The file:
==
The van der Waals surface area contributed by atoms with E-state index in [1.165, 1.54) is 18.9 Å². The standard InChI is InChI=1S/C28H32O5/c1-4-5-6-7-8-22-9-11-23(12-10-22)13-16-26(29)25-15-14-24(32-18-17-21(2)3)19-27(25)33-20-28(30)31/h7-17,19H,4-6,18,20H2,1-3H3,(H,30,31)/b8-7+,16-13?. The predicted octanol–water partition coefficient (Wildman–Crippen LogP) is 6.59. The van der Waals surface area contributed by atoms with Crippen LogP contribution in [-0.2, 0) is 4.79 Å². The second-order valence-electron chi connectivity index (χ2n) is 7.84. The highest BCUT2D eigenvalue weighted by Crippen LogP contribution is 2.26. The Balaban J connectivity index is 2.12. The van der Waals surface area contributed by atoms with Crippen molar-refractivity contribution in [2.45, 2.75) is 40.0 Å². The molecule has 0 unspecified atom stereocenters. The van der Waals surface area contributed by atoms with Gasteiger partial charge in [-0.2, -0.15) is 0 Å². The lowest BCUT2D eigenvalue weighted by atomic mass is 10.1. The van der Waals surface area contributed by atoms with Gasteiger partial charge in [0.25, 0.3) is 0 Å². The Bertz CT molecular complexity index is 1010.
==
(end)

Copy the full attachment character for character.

The van der Waals surface area contributed by atoms with E-state index in [1.165, 1.54) is 18.9 Å². The standard InChI is InChI=1S/C28H32O5/c1-4-5-6-7-8-22-9-11-23(12-10-22)13-16-26(29)25-15-14-24(32-18-17-21(2)3)19-27(25)33-20-28(30)31/h7-17,19H,4-6,18,20H2,1-3H3,(H,30,31)/b8-7+,16-13?. The predicted octanol–water partition coefficient (Wildman–Crippen LogP) is 6.59. The van der Waals surface area contributed by atoms with Crippen LogP contribution in [-0.2, 0) is 4.79 Å². The second-order valence-electron chi connectivity index (χ2n) is 7.84. The highest BCUT2D eigenvalue weighted by Crippen LogP contribution is 2.26. The Balaban J connectivity index is 2.12. The van der Waals surface area contributed by atoms with Crippen molar-refractivity contribution in [2.45, 2.75) is 40.0 Å². The molecule has 0 unspecified atom stereocenters. The van der Waals surface area contributed by atoms with Gasteiger partial charge in [-0.2, -0.15) is 0 Å². The lowest BCUT2D eigenvalue weighted by atomic mass is 10.1. The van der Waals surface area contributed by atoms with Gasteiger partial charge in [0.25, 0.3) is 0 Å². The Bertz CT molecular complexity index is 1010.